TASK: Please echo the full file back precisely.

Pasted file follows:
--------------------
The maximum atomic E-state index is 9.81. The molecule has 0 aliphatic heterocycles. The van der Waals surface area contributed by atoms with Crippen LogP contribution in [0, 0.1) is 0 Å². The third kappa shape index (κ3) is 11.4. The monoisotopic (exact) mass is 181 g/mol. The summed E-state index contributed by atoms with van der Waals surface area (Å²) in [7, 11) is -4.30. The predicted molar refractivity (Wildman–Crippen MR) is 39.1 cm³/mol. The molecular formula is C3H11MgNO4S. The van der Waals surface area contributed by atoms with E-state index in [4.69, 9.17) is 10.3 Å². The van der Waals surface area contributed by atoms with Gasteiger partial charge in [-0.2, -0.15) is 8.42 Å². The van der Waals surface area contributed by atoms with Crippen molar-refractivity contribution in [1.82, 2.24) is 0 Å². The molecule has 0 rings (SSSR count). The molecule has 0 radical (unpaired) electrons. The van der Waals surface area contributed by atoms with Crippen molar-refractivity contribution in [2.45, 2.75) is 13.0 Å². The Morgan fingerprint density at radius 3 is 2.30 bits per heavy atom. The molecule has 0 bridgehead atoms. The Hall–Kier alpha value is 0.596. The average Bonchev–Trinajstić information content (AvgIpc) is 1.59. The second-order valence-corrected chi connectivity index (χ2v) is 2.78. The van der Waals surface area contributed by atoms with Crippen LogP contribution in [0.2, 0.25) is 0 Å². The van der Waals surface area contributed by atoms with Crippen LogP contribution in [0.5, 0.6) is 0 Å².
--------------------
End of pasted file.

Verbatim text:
The maximum atomic E-state index is 9.81. The molecule has 0 aliphatic heterocycles. The van der Waals surface area contributed by atoms with Crippen LogP contribution in [0, 0.1) is 0 Å². The third kappa shape index (κ3) is 11.4. The monoisotopic (exact) mass is 181 g/mol. The summed E-state index contributed by atoms with van der Waals surface area (Å²) in [7, 11) is -4.30. The predicted molar refractivity (Wildman–Crippen MR) is 39.1 cm³/mol. The molecular formula is C3H11MgNO4S. The van der Waals surface area contributed by atoms with E-state index in [4.69, 9.17) is 10.3 Å². The van der Waals surface area contributed by atoms with Gasteiger partial charge in [-0.2, -0.15) is 8.42 Å². The van der Waals surface area contributed by atoms with Crippen molar-refractivity contribution in [1.82, 2.24) is 0 Å². The molecule has 0 rings (SSSR count). The molecule has 0 radical (unpaired) electrons. The van der Waals surface area contributed by atoms with Crippen molar-refractivity contribution in [2.45, 2.75) is 13.0 Å². The Morgan fingerprint density at radius 3 is 2.30 bits per heavy atom. The molecule has 0 bridgehead atoms. The Hall–Kier alpha value is 0.596. The average Bonchev–Trinajstić information content (AvgIpc) is 1.59. The second-order valence-corrected chi connectivity index (χ2v) is 2.78. The van der Waals surface area contributed by atoms with Crippen LogP contribution in [0.2, 0.25) is 0 Å². The van der Waals surface area contributed by atoms with Crippen LogP contribution in [0.5, 0.6) is 0 Å².